1. The inner surface of articular capsules is not formed by a distinct membrane, but by connective tissue modified as the synovial surface is reached. The cells here are more closely packed and the nuclei exhibit peculiar staining characteristics, but that does not seem to justify the use of the term membrane.
2. The superficial synovial cells are not uniform in size or shape, some being quite small and round while others are large with branching processes. This type of cell is not confined to the surface.
3. Synovial villi vary greatly in size and shape and are composed of connective tissue resembling the part of the capsule from which they arise.
4. An excellent demonstration of variation in cell outlines on the synovial surfaces of articular capsules can be obtained by the use of silver-impregnation methods. The intercellular substance is found to be abundant, in contrast to that of the pleura and peritoneum; and the apparent cell outlines are much more irregular and do not resemble those of an endothelial or mesothelial layer.
5. The presence of 'stomata' in articular capsules is not confirmed.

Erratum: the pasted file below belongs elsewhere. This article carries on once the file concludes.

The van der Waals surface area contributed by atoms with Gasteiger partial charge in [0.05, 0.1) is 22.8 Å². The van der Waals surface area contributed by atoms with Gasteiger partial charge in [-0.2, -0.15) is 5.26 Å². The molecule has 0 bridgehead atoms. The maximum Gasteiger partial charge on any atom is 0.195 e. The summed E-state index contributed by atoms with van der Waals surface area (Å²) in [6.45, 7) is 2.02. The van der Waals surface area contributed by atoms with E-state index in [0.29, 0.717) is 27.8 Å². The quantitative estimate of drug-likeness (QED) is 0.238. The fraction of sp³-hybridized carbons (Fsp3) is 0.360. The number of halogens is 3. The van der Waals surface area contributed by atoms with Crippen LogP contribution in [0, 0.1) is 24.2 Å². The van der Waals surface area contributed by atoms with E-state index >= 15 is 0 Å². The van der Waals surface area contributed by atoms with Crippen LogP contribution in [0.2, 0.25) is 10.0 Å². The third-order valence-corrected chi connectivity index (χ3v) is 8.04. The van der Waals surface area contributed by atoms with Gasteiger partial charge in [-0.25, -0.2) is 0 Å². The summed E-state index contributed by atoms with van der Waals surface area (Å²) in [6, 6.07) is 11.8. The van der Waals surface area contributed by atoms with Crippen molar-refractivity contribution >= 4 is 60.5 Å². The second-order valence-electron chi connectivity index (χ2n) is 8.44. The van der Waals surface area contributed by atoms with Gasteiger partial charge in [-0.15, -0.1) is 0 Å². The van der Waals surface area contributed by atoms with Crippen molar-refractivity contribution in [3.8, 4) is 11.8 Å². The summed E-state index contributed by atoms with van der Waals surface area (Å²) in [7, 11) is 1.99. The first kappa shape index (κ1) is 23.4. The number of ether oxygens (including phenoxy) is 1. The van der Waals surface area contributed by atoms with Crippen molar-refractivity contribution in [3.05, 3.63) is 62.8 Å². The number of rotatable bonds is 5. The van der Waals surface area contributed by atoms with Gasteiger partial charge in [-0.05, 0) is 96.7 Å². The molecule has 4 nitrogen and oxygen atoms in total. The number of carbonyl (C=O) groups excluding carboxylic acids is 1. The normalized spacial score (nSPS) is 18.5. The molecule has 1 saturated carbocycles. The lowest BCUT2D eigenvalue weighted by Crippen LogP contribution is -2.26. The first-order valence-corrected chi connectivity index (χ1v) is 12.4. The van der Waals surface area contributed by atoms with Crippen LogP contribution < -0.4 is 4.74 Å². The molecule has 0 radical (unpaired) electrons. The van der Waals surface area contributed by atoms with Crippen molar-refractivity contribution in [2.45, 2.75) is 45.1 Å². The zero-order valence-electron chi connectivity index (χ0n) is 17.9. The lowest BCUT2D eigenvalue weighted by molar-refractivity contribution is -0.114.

6. Carbon particles, when injected into the knee joints of guinea-pigs, evoke an inflammatory exudate in the joint cavity, most marked on the third day after injection. Some of these carbon particles are taken up by the lymphatic vessels and are deposited in the inguinal and lumbar nodes, while others are removed from the joint cavity by the action of phagocytic cells, some of which gain the lymphatic vessels while others remain in the subsynovial connective tissue for an indefinite period.
7. Iron, in the form of ferric ammonium sulphate, disappears from joint cavities within thirty minutes after injection by way of the lymphatics.
8. Iodin in the form of lipiodol diffuses slowly through the joint capsule, a period of at least four days being required for its complete removal, as judged by skiagrams.
9. Immobilization of the tibiotarsal joints in rabbits over fifty-three days produced no marked structural changes in the joint capsule, but the amount of synovial fluid was considerably less.
(C) 1930 All Rights Reserved.The Journal of Bone and Joint Surgery, Inc.